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Beleaguered salamanders now plagued by deformities

Thursday, July 7, 2005

Missouri's status as only state with both hellbender subspecies in jeopardy

Pity the hellbender. For years, its numbers have been dwindling in the face of indiscriminate killing, illegal collecting and changes in the streams it inhabits. Even its love life has been affected. Now it faces a new tribulation, physical deformities. What's an amphibian to do? This one is getting help from the conservation agencies.

Missouri is the only state that has both hellbender subspecies -- Ozark and Eastern. To the average person, they are indistinguishable. Both are endangered in Missouri. The U.S. Fish and Wildlife Service is building a case for giving both federal endangered status.

As recently as the 1960s, the Show-Me State had thriving populations of both varieties. The Eastern hellbender still inhabits Meramec, Big, Gasconade, Big Piney and Niangua rivers and the Osage Fork of the Osage River. The Ozark subspecies lives in the Current, Jacks Fork and Eleven Point rivers, the North Fork of the White River and Bryant Creek. However, since the 1970s, Eastern hellbender numbers have plummeted 80 percent. During the same period, Ozark hellbender numbers have declined by 70 percent.

One of the biggest sources of concern about hellbenders is the failure of recent surveys to discover young specimens or other signs of reproduction. The species has practically disappeared from the streams it used to inhabit in Arkansas.

No single factor is known to have caused these precipitous declines. Dam building took a toll as reservoirs covered cold, fast-moving waters that hellbenders require. Gravel mining in streams and other human activity on nearby land allowed gravel and mud to smother more of their habitat.

Declining water quality may have played a role, too. Hellbenders absorb oxygen -- and anything else in the water -- through their skin. Their extra sensitivity to pollution makes them a "canary in the coal mine" for water quality.

Increasing recreational use of the streams where hellbenders live also has increased pressure on the species. Anglers who accidentally hook hellbenders sometimes kill them unintentionally. The quadrupling of canoe traffic on some rivers increases disturbance of the rocky bottoms of Ozark streams. No one knows how this might be affecting the big amphibians.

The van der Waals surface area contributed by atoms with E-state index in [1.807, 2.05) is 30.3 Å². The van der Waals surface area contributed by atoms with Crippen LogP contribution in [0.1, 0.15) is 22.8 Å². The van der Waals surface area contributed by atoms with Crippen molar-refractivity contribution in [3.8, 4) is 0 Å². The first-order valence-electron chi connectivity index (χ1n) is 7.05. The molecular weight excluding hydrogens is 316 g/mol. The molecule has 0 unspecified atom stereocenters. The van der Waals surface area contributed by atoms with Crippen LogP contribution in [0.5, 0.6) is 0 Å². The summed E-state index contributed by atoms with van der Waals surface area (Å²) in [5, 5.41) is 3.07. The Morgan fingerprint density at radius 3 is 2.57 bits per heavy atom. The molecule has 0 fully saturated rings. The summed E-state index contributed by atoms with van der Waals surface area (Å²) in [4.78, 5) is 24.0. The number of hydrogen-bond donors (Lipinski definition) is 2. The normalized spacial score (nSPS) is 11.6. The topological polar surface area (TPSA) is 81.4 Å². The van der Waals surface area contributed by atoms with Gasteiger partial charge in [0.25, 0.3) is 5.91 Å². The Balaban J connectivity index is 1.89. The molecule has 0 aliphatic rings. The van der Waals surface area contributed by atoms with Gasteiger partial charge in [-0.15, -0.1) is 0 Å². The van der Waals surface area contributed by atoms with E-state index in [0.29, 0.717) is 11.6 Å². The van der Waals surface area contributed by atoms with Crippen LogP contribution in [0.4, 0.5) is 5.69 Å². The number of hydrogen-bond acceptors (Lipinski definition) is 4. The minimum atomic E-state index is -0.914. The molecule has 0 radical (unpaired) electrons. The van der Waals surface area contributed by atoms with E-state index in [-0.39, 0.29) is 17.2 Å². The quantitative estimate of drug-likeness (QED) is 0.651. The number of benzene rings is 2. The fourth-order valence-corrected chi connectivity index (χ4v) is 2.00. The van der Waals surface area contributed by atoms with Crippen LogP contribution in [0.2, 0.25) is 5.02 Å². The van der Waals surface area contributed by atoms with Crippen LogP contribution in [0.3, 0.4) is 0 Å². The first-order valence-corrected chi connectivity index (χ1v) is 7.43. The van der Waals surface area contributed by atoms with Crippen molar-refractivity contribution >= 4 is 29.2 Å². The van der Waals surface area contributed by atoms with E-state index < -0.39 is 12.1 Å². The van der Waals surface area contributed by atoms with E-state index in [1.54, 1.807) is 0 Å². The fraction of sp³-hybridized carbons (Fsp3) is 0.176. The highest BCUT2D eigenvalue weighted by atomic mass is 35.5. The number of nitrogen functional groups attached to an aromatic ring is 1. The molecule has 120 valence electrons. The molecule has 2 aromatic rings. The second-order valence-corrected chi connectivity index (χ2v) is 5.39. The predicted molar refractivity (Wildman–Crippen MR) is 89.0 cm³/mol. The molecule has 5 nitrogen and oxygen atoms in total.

Deliberate damage is a problem. Illegal collection for food and medicine in overseas markets and for the pet trade has decimated hellbender numbers in some rivers. In other areas, dozens of hellbenders have been found dead on stream banks, apparent victims of human ignorance.

Part of the hellbender's problem is its appearance. They have wrinkled, mottled skin that varies from gray to brown. Tiny, dark eyes peer from the tops of their heads. They are huge compared to most salamanders. Adult hellbenders are one to two feet long. Jeff Briggler, a resource scientist for the Missouri Department of Conservation, sums up their overall appearance, saying, "They're kind of gross."

Their unlovely appearance has led to all sorts of misconceptions. The most damaging is the mistaken belief that hellbenders have "poison spurs" on their legs and can inflict dangerous wounds.

With such folk tales making the rounds, it's no wonder that some anglers kill the hellbenders they catch. Briggler frequently sees mutilated specimens with wounds from fish gigs or fishing lines trailing from their mouths.